• -exercise
    • -vision services
    • -heat/cold
    • -splints
    • -diet
    • -PT/OT
    • -Dental care
    • -Emotional support
  25. What is the primary txt for JRA?
    NSAIDS & Aspirin
  26. What are secondary txts for JRA?
  27. T or F.  In articular forms, 85% diminish gradually and stop by puberty.
    True (but can have residual symps/joint damage)
  28. What population is spondyloarthropathy often seen?
    Boys > 10yo
  29. Spondyloarthropy is associated with what extremity, give examples.
    • -LE
    • -Associated w/ tendonitis of tibial tubercle and heel (helps differ from JRA)
    • -Low back pain/sacroilitis--> specific for this arthritis
  30. Spondyloarthropathy is 80% positive for:
  31. T or F.  Autoantibodies often seen with spondyloarthropathy.
    False: but ESR/CRP may be elevated
  32. What is txt for spondyloarthropathy (tendinitis)?
    NSAIDs/ Indocin
  33. Enteropathic arthritis includes what 4 diseases?
    • 1. Reiter syndrome
    • 2. Reactive arthritis
    • 3. Arthritis of inflammatory bowel disease
    • 4. Celiac disease
  34. What symptoms may distinguish Enteropathic arthritis?
    -LE arthritis w/ preceding/concurrent GI symp
  35. (With enteropathic arthritis) IBD associated manifestations include: (4)
    iritis, stomatitis, hepatitis, & erythema nodosum
  36. KNOW: erythema nodosum is associated with:
    • IBD-
    • - They are big raised, red nodules on leg
  37. What is the basic patho of SLE?
    -Deposition of immune complexes in the tissue
  38. How does tissue damage occur with SLE?
    • 1. Tissue specific antibodies
    • 2. Lymphocytes, neutrophils, and complement "attacks"--> evoked by deposition of antigen-antibody complexes deposited on tissue
  39. What 3 things are need for SLE to occur?
    • 1. "stupid" t-cells (can't differenciate self)
    • 2. Genes more susceptible to "stupid" T-cells
    • 3. Inflammation from infection or trauma
  40. What is the normal age onset for SLE in girls?
    onset 9-15
  41. T or F. A negative ANA rules out SLE.
  42. What are txt for SLE?
    • 1. Tailore to individual organ system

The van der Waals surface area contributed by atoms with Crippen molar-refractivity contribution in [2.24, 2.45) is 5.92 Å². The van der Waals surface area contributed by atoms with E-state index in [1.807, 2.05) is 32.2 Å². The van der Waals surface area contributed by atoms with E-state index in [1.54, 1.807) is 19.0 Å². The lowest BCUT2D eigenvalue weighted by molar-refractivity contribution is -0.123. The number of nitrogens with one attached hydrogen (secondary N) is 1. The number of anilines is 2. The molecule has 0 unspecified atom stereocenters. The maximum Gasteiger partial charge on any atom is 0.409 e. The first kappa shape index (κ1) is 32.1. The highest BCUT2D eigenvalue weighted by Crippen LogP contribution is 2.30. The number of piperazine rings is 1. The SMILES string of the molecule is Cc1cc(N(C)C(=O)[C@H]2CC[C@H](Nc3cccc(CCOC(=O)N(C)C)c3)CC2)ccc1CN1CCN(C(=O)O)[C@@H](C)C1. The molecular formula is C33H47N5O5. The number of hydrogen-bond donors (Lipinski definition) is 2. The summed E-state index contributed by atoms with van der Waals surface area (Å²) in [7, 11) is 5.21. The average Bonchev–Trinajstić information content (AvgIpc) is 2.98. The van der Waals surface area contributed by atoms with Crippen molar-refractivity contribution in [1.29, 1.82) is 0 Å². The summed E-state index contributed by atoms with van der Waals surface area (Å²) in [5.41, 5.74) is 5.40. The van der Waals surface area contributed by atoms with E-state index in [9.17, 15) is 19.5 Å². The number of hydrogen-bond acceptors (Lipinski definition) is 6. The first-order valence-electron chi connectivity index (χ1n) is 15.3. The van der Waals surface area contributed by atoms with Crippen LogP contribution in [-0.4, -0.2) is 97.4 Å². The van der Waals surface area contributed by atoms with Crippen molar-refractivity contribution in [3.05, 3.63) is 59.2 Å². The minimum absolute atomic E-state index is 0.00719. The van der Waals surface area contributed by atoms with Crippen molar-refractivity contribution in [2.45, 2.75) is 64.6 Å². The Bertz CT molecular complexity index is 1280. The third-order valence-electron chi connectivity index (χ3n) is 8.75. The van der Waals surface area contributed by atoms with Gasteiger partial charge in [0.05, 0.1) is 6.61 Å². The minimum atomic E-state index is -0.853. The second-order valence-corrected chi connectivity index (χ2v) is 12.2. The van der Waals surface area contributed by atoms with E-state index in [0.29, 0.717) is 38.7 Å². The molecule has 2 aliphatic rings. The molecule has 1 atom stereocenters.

• 2. prednisone, plaquenil (know G6PD), NSAIDS, etc
  43. What organ involvement infers a worse diagnosis of SLE?
    Renal involvement
  44. What is dermatomyositis?
    • -Rare inflammatory disease of muscle and skin
    • -Responsive to corticosteroids
    • -lasts 1-3 years
  45. What are some symptoms of dermatomyositis?
    • -Children can have vascular changes (thrombus)
    • -Muscle weakness in pelvis, shoulder
    • -Late onset neuro involvement
  46. What is the txt for Dermatomyositis?
    TXT: prednisone, MTX, IG, cyclosporine
  47. What is polyarteritis nodosa?
    • -Inflammation/vasculitis of med-sized arteries causing decreased BF
    • -Varied symps: unexplained fever, conjunctivitis, CNS, cardiac symp
    • -Dx: bx
    • -Txt: prednisone, immunosuppressants, IVIG
  48. What is scleroderma?  (Dx, Txt)
    • Normal tissue replaced by scar tissue
    • Dx: bx
    • Txt: PT, MTX, Vit D
  49. What is the triphasic presentation of Raynaud's phenomenon?
    • 1. Cold induced pallor
    • 2. Cyanosis
    • 3. Hyperemia
  50. What are some txt for Raynauds?
    -Hand warming, stress management, Ca channel blockers in winter
  51. What is Henoch-Schonlein-Purpura (HSP)? (3 parts)
    • -Vasculitis caused by blood vessel inflammation
    • -Affects skin/kidneys
    • -Purpura--> nonblanching on buttocks/LE
  52. When is HSP usually seen in the clinic?
    Spring time following acute pharyngitis or URI--> triggers immune system
  53. KNOW: What is the txt for HSP?
    -Supportive, NSAIDs, steroids, immunosuppression (consult w/ peds/nephro)
  54. What are 3 types of Non-rheumatic pain?
    • 1. Reflex Sympathetic Dystrophy (complex regional pain--> often after fracture
    • 2. Fibromyalgia--> rare in children, diffuse pain w/out associated swelling, classic trigger points
    • 3. Chronic Fatigue Syndrome- fatigue w/ specific onset, low grade fever, lymph nodes, neuropsych (dx of exclusion)